One of the other couple had gone to the National Outdoor Leadership School in Lander.  She was not just a convert to the NOLS way, she was an evangelist. NOLS is a highly respected organization, but Paul Petzolt, the founder had strong opinions about wilderness behavior and equipment.  Most of his ideas have become mainstream, such as Leave No Trace.  His ideas about equipment, however, were a bit old-fashioned (He was in the 10th Mountain Division in WWII.). The equipment was good, but heavier than what people were using thirty years later.

We met several times with them to plan the trip and make up meals.  Most of the food was light weight, but from the grocery store, not the freeze dried stuff.  It meant a lot of measuring, mixing, and packaging.  One of the lunch items was what was a precursor of Power Bars.  Peanut butter, fruit and nuts, oatmeal, and other stuff I don’t remember.  We rolled them into cylinders that looked exactly like turds.  They didn’t taste like that, but I have never had them since.  I think they were a NOLS idea. The other part of those meetings was listening to NOLS stories, and how the school made the graduates wilderness experts.  We heard a lot of stories.  I shudder every time I am near Lander.

Almost all backpacks in Colorado start with a climb.  We started at roughly 8000 feet elevation and made camp just below timberline, which is usually around 11000 feet high.  A good hard climb with a pack on your back.  We made camp, and our NOLS wilderness expert went right to bed with altitude sickness.  She was fine the next morning, and we heard no more about NOLS.  Sometimes altitude sickness can be a blessing.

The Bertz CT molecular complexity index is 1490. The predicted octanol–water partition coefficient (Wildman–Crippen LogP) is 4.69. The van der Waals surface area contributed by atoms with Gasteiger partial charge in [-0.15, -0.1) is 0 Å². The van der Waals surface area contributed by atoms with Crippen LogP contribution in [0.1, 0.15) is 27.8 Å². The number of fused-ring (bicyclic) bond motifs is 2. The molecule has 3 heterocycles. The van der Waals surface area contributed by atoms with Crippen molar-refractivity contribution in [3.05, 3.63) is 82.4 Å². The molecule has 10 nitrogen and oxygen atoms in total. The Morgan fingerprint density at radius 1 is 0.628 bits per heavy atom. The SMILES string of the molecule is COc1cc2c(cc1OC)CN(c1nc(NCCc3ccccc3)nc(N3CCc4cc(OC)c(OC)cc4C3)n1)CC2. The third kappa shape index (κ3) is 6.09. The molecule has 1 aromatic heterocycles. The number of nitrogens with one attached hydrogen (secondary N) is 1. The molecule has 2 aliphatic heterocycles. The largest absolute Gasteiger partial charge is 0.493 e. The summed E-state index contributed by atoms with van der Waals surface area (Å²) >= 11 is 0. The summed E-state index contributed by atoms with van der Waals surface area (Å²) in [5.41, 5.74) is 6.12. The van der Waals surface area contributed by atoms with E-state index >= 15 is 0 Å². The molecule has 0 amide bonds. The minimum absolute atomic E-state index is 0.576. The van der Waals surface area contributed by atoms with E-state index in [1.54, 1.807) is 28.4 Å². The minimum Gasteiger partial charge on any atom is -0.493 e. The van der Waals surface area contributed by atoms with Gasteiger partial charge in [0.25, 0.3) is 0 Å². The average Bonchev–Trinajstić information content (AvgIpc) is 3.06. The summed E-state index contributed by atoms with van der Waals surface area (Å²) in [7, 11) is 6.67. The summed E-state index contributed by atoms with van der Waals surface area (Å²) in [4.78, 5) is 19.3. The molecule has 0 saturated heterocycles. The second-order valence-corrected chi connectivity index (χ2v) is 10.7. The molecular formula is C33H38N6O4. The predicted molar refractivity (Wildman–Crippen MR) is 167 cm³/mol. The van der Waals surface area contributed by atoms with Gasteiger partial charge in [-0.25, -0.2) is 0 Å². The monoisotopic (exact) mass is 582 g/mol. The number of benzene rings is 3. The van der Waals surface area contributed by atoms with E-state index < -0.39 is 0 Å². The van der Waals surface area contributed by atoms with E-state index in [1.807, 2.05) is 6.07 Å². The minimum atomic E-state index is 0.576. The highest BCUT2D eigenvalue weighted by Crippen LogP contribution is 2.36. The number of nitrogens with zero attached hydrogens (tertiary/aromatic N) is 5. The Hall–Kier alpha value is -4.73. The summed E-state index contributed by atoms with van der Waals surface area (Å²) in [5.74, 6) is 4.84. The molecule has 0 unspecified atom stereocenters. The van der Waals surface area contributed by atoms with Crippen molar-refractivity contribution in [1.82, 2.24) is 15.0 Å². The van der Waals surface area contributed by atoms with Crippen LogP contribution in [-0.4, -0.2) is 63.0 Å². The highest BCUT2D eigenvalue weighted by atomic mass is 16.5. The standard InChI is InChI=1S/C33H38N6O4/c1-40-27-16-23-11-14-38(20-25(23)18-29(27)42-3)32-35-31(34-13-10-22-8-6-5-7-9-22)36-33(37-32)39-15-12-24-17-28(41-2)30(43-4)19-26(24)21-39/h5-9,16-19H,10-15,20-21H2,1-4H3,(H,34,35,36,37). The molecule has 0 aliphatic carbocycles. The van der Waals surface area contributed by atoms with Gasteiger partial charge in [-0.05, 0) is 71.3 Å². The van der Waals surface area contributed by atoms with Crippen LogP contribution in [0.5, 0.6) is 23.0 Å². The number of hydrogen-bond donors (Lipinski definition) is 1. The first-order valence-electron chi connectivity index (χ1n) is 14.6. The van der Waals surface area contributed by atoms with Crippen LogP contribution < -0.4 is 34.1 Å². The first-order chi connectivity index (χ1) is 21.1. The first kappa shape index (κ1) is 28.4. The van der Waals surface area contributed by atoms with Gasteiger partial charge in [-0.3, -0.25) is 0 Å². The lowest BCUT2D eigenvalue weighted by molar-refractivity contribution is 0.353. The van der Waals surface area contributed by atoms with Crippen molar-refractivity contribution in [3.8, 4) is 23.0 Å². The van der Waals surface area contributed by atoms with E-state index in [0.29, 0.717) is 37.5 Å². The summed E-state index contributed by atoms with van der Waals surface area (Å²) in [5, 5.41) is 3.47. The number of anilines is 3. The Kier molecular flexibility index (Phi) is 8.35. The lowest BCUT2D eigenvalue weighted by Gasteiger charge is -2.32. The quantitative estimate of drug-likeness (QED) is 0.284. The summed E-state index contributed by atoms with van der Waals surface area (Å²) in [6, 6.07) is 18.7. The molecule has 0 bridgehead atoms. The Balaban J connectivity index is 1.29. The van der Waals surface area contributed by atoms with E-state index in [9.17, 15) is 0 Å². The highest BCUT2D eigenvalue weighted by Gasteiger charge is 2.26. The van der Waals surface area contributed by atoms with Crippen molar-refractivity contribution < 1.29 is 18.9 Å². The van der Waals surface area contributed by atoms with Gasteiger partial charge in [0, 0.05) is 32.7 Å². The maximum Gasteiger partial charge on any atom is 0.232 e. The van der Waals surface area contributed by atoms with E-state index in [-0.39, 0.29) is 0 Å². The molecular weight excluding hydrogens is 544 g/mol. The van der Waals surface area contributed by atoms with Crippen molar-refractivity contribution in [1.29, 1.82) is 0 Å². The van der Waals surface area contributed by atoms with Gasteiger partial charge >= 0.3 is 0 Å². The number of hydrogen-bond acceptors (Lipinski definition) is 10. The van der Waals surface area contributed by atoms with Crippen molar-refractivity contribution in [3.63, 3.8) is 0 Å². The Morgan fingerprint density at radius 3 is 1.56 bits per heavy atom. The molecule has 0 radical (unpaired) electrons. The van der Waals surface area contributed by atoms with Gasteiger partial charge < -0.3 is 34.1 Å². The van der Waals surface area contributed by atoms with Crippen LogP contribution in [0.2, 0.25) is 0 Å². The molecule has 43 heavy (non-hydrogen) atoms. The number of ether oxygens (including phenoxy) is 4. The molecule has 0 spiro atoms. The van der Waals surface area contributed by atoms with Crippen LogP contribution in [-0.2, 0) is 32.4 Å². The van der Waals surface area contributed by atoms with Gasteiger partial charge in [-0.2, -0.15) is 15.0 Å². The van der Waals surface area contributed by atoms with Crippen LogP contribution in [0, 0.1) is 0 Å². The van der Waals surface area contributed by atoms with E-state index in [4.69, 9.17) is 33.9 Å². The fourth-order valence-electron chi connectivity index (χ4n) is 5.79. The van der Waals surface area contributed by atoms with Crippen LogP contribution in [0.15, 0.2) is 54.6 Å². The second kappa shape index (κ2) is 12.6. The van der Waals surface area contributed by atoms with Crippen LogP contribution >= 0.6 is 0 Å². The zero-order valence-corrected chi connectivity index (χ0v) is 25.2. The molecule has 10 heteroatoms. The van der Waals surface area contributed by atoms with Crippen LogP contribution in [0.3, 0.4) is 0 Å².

Here it Comes

Here it Comes

The Rawahs are a long ridge with several peaks in the 12000 feet range.  One day we climbed to the top of the ridge.  A fine view, with North Park below, and the mountains of the Continental Divide to the south, and with the Zirkle across the park. We didn’t stay long.  A huge thunderstorm was headed our way across North Park.  We left in a hurry.  We didn’t make it to timberline before the storm hit.  If you want to experience terror, be in a lightning storm with no place to hide.  Lightning was striking all around us and the noise, with nothing but rock to reflect the sound from the crashes.  The wisdom is to crouch down in a bit of a low spot.  We ran.  I guess we made it. Another time I will write about desert trips.  My favorite part of the world is the Colorado Plateau, probably because I was born there. The two most memorable experiences of all were snow in Loch Vale and lightning in the Rawahs.

The Garden